Street Art 8

14 08 2015

Street Art 8

Robert Rauschenberg

27 07 2013

You can see his influence on the 60s and 70s, especially I think some of the street art of the early 2000. Personally I’m not that fond of his work. Perhaps it is my ignorance. But I don’t see those delightful tricks of the eye that I see in other artists. In short, it looks too serious to be serious.

Robert Rauschenberg1 Robert Rauschenberg2 Robert Rauschenberg3 Robert Rauschenberg4 Robert Rauschenberg5 Robert Rauschenberg6

See No Evil

9 09 2011

There was a street art gallery established in Bristol England. Some of the work is quite spectacular. I’ve never been a big fan of graffitti. My mommy told me not to write on the wall. But this looked like quite a show.

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Anthony Lister

27 08 2011

Anthony Lister is a street artist. His work is graphic. Violent. Very expressive. And he’s having fun with it. I’ve often consider riding around Toronto taking photos of the street art that I’ve seen. Some is good. Most is derivative. Its just tagging. Signatures left all over the place. Like you used to see in washroom stalls. But Lister’s work is good. The thing about street art. No matter how good it is, it is temporary.

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BLU and David Ellis

23 08 2011

This is another one of these collages/animations in which the environment is the canvas. There must be a lot of preparation time involved in this. I’m wondering if they do all of this on paper first and then shoot it. You’d have to have some kind of script. What is so intesting is that they include the artists in the animation as well and yet your eyes are riveted to the story line.



22 08 2011

This is a video called Big Bang Big Boom. It is created by a group called BLU. Fabulous stuff. It is a combination of murals, animation, street art. Let’s call performance collage. Because that’s what we need, another category.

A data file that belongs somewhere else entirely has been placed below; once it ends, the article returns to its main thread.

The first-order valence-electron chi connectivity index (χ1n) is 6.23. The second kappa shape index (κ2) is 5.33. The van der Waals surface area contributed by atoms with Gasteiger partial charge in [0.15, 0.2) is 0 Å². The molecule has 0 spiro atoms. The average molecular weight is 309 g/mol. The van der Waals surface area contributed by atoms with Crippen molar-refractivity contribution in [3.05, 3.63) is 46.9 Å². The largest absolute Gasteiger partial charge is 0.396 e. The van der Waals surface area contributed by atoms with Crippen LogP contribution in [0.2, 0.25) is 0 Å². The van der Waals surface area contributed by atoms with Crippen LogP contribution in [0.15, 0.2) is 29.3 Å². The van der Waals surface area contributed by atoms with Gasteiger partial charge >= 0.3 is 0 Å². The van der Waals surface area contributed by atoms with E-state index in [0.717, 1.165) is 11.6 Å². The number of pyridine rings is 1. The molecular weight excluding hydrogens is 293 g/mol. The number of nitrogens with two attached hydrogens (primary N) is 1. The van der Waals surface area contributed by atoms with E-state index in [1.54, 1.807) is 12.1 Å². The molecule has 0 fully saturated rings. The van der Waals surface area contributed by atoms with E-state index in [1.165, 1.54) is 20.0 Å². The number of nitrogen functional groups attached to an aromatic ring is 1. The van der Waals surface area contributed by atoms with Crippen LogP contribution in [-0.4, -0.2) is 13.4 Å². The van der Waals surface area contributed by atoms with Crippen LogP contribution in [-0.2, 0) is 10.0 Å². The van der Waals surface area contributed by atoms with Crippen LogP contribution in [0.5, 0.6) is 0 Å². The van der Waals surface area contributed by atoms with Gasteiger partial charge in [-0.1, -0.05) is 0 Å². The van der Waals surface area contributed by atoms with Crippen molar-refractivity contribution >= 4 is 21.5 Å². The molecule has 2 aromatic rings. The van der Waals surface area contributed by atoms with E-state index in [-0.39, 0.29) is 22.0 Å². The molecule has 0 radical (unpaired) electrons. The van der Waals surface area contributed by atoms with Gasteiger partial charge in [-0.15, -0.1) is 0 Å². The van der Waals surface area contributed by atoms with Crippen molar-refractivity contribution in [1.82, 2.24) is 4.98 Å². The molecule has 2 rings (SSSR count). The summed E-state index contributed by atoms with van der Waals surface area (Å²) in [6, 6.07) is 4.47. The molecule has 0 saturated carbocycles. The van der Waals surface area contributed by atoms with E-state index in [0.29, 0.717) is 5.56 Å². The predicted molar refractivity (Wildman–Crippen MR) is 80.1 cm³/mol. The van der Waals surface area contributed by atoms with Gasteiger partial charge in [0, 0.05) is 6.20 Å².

Thom Thom aka Hephaestus or Thomas Louis Jacques Schmitt

8 08 2011

Street art. I’m new to this. Its always looked like graffitti to me. But then I saw this guy. Thom Thom aka Hephaestus or Thomas Louis Jacques Schmitt. His work is so interesting. Many years ago I did a similar type of work. But on a very small scale. His work his billboard side. But even the small images we get to look at are very interesting.

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He has also created a video to show you how he works.


Jean-Michel Basquiat

22 06 2011

This is the last sort of art that I think I would have entertained as interesting. But Basquiat’s work is interesting. He doesn’t paint pictures so much as tell stories. There is information in his work, data, impressions of anger and sadness. These are like cave paintings. Or the early bible creations of monks. They assault you with a collage of data. Impressionistic in a non-visual way. A lot of what I see reminds me of Picasso. The sad thing is that this artist is dead. And his life has been romanticized. Which means his work could take second place to people’s curiosity about the artist.

Jean-Michel’s early years were spent with his middle class Haitian father, Gerard, who was unable to fulfill his son’s need for nurturing and recognition. To fill the void, Jean-Michel hit the streets of New York at a young age where art became an outlet for his anger and empty childhood. Also known by the tag “SAMO,” Jean-Michel’s unique brand of graffiti was found throughout Manhattan as early as 1976. “His work from the first consisted of conceptual, enigmatic combinations of words and symbols, executed with the curt simplicity of a late Roman inscription”, according to Henry Geldzahler, longtime curator of twentieth-century art at the Metropolitan Museum of Art.’

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Michel Basuiat movie trailer